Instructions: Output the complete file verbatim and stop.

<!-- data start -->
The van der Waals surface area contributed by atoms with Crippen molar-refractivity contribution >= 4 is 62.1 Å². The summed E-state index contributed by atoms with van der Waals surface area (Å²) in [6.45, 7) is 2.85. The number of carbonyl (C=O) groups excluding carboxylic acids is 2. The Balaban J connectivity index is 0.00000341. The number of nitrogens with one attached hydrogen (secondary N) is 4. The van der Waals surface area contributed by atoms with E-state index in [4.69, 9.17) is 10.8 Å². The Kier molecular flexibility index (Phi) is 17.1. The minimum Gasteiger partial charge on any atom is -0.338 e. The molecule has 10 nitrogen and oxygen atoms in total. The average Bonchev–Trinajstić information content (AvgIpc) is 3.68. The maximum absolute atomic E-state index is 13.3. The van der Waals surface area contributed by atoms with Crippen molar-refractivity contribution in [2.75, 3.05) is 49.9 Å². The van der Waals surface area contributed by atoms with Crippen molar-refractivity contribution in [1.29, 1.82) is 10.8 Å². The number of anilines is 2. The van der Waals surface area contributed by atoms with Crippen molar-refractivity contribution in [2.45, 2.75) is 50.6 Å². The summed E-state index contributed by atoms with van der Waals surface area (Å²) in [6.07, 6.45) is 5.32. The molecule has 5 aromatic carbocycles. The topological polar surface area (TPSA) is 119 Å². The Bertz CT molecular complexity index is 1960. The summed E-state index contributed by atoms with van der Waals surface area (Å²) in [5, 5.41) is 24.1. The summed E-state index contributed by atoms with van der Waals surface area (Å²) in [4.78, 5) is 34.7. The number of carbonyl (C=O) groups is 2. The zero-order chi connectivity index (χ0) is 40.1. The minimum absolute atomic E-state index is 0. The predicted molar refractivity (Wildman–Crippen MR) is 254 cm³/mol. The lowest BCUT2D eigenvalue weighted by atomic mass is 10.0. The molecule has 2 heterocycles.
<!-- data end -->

The van der Waals surface area contributed by atoms with Crippen molar-refractivity contribution >= 4 is 62.1 Å². The summed E-state index contributed by atoms with van der Waals surface area (Å²) in [6.45, 7) is 2.85. The number of carbonyl (C=O) groups excluding carboxylic acids is 2. The Balaban J connectivity index is 0.00000341. The number of nitrogens with one attached hydrogen (secondary N) is 4. The van der Waals surface area contributed by atoms with E-state index in [4.69, 9.17) is 10.8 Å². The Kier molecular flexibility index (Phi) is 17.1. The minimum Gasteiger partial charge on any atom is -0.338 e. The molecule has 10 nitrogen and oxygen atoms in total. The average Bonchev–Trinajstić information content (AvgIpc) is 3.68. The maximum absolute atomic E-state index is 13.3. The van der Waals surface area contributed by atoms with Crippen molar-refractivity contribution in [2.75, 3.05) is 49.9 Å². The van der Waals surface area contributed by atoms with Crippen molar-refractivity contribution in [1.29, 1.82) is 10.8 Å². The number of anilines is 2. The van der Waals surface area contributed by atoms with Crippen molar-refractivity contribution in [2.45, 2.75) is 50.6 Å². The summed E-state index contributed by atoms with van der Waals surface area (Å²) in [6.07, 6.45) is 5.32. The molecule has 5 aromatic carbocycles. The topological polar surface area (TPSA) is 119 Å². The Bertz CT molecular complexity index is 1960. The summed E-state index contributed by atoms with van der Waals surface area (Å²) in [5, 5.41) is 24.1. The summed E-state index contributed by atoms with van der Waals surface area (Å²) in [4.78, 5) is 34.7. The number of carbonyl (C=O) groups is 2. The zero-order chi connectivity index (χ0) is 40.1. The minimum absolute atomic E-state index is 0. The predicted molar refractivity (Wildman–Crippen MR) is 254 cm³/mol. The lowest BCUT2D eigenvalue weighted by atomic mass is 10.0. The molecule has 2 heterocycles.